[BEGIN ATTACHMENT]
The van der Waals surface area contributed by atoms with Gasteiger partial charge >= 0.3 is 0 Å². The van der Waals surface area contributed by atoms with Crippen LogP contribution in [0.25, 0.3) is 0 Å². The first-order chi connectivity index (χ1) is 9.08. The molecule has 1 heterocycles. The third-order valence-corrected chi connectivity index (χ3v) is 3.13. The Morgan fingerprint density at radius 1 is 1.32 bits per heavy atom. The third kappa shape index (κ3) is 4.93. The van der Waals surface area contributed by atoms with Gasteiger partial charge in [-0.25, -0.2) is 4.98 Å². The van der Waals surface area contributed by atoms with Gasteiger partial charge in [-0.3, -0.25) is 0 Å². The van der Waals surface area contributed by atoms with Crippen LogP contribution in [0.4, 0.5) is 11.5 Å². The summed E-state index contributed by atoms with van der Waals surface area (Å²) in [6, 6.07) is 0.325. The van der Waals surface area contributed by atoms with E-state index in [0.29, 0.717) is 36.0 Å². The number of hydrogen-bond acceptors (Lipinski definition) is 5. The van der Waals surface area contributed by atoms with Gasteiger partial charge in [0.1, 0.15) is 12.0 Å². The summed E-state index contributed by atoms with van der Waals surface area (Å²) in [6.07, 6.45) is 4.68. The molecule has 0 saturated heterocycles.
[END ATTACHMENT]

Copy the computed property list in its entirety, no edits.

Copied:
The van der Waals surface area contributed by atoms with Gasteiger partial charge >= 0.3 is 0 Å². The van der Waals surface area contributed by atoms with Crippen LogP contribution in [0.25, 0.3) is 0 Å². The first-order chi connectivity index (χ1) is 9.08. The molecule has 1 heterocycles. The third-order valence-corrected chi connectivity index (χ3v) is 3.13. The Morgan fingerprint density at radius 1 is 1.32 bits per heavy atom. The third kappa shape index (κ3) is 4.93. The van der Waals surface area contributed by atoms with Gasteiger partial charge in [-0.25, -0.2) is 4.98 Å². The van der Waals surface area contributed by atoms with Gasteiger partial charge in [-0.3, -0.25) is 0 Å². The van der Waals surface area contributed by atoms with Crippen LogP contribution in [0.4, 0.5) is 11.5 Å². The summed E-state index contributed by atoms with van der Waals surface area (Å²) in [6, 6.07) is 0.325. The van der Waals surface area contributed by atoms with E-state index in [0.29, 0.717) is 36.0 Å². The number of hydrogen-bond acceptors (Lipinski definition) is 5. The van der Waals surface area contributed by atoms with Gasteiger partial charge in [0.1, 0.15) is 12.0 Å². The summed E-state index contributed by atoms with van der Waals surface area (Å²) in [6.07, 6.45) is 4.68. The molecule has 0 saturated heterocycles.